Tonight . . . we celebrate the winter solstice . . . the longest night of the year. For me, in my little corner of the world, that means the sun will rise this morning at 8:07 am and it will set this evening at 5:12 pm, giving me . . . just a few minutes over 9 hours of daylight today.
For contrast, at the summer solstice last June, we had 15 hours and 16 minutes (and 35 seconds, but who’s counting?) of daylight. So we’ve “lost” 6 hours of daylight over those 6 months. Or I guess you could say we’ve “gained” 6 hours of darkness. Either way you look at it, it’s awfully dark for an awfully long time these days.
I really do like a lot of things about winter. I like snow. I like it when it’s really cold out and you get all bundled up to leave the house . . . and then feel all that warm goodness inside when you return. I like twinkle lights and candles and a fire in the fireplace. I like soups and chili and glögg. I like sweaters. I like the sunsets.
That said, I’m never, ever unhappy about the days getting longer. Because I really (really) like those long summer nights.
In yesterday’s advent calendar offering, I explained that I’d recently read Winter Solstice: An Essay by Nina MacLaughlin. She explained, much more eloquently than any science textbook could, just what happens at the winter solstice . . .
“The whole earth spins tilted on its axis at 23.5 degrees. That tilt delivers us our seasons and it slants us now away from the sun and into winter. A seasonal and celestial paradox: we’re closer to the sun in winter than we are in summer. It’s not like lowering your palm toward a candle flame. The midday sun rides low during these solstice-close days. Low above the trees and the sea, low between the hills on the outskirts of town. The arc the sun describes has been flattening since its high peak on the summer solstice six months ago. Stand outside at midday in this short-day time of year, you’ll see your shadow at its longest, darkness stretching out from under you over the surface of the earth, reaching for something and inviting you to follow. Our shadows achieve their great height these days; they come into their power. “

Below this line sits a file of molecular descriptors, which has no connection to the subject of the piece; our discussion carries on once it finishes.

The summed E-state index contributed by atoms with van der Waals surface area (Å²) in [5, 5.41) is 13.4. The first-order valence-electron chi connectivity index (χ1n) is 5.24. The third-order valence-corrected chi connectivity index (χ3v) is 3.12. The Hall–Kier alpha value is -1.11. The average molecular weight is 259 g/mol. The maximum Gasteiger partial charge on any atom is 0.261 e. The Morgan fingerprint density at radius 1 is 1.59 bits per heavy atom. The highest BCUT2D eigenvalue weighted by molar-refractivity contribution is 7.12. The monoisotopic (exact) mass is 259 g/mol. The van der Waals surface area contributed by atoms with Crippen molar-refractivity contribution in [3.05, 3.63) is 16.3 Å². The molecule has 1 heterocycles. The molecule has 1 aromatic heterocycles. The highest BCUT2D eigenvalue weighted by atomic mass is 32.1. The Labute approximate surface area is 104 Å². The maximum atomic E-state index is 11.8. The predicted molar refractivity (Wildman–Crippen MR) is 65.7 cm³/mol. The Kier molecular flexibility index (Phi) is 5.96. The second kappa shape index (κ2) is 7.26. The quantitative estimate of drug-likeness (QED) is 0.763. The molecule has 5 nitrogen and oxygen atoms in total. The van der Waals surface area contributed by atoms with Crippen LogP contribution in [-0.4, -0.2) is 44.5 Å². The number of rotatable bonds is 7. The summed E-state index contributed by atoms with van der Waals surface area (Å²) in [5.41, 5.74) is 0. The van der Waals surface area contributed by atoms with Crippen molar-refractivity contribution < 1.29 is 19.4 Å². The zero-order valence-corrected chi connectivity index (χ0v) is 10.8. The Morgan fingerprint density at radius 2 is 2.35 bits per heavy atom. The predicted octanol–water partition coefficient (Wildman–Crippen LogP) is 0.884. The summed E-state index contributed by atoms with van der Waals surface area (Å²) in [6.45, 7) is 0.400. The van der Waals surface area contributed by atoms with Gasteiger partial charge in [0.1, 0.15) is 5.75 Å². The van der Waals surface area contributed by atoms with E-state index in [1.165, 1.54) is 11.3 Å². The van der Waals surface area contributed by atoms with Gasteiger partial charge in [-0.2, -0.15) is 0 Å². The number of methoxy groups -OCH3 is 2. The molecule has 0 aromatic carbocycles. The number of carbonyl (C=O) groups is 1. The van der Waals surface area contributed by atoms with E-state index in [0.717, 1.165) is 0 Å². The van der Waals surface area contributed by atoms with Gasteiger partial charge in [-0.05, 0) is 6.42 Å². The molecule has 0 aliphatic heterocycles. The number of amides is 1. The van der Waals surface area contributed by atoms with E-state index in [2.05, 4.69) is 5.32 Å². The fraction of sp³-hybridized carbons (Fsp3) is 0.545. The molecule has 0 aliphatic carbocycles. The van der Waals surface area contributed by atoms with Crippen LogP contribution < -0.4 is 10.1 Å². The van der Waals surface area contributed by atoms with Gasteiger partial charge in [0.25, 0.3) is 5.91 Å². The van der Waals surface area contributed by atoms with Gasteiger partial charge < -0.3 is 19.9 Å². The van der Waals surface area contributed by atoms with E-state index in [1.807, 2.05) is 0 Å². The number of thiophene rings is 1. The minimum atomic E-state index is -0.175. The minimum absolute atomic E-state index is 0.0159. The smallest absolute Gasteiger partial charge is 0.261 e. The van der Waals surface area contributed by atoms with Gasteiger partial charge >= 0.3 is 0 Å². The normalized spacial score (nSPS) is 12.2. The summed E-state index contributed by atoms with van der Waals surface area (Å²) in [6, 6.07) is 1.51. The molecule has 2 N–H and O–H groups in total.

— Nina MacLaughlin, in Winter Solstice: An Essay
If it’s sunny where you live today, try to get outside at midday. Look for your shadow. See what it’s inviting you to follow.
Welcome back the light.
That photo of me and my shadow? I took it in early December, when we had some snow. It melted quickly, and then . . . no snow until we had a “lake effect” surprise earlier this week. But now it’s warm again. Not a snowflake in sight for this winter solstice!
If you’re wondering what this “advent calendar” is all about, you can read my “intro” post here.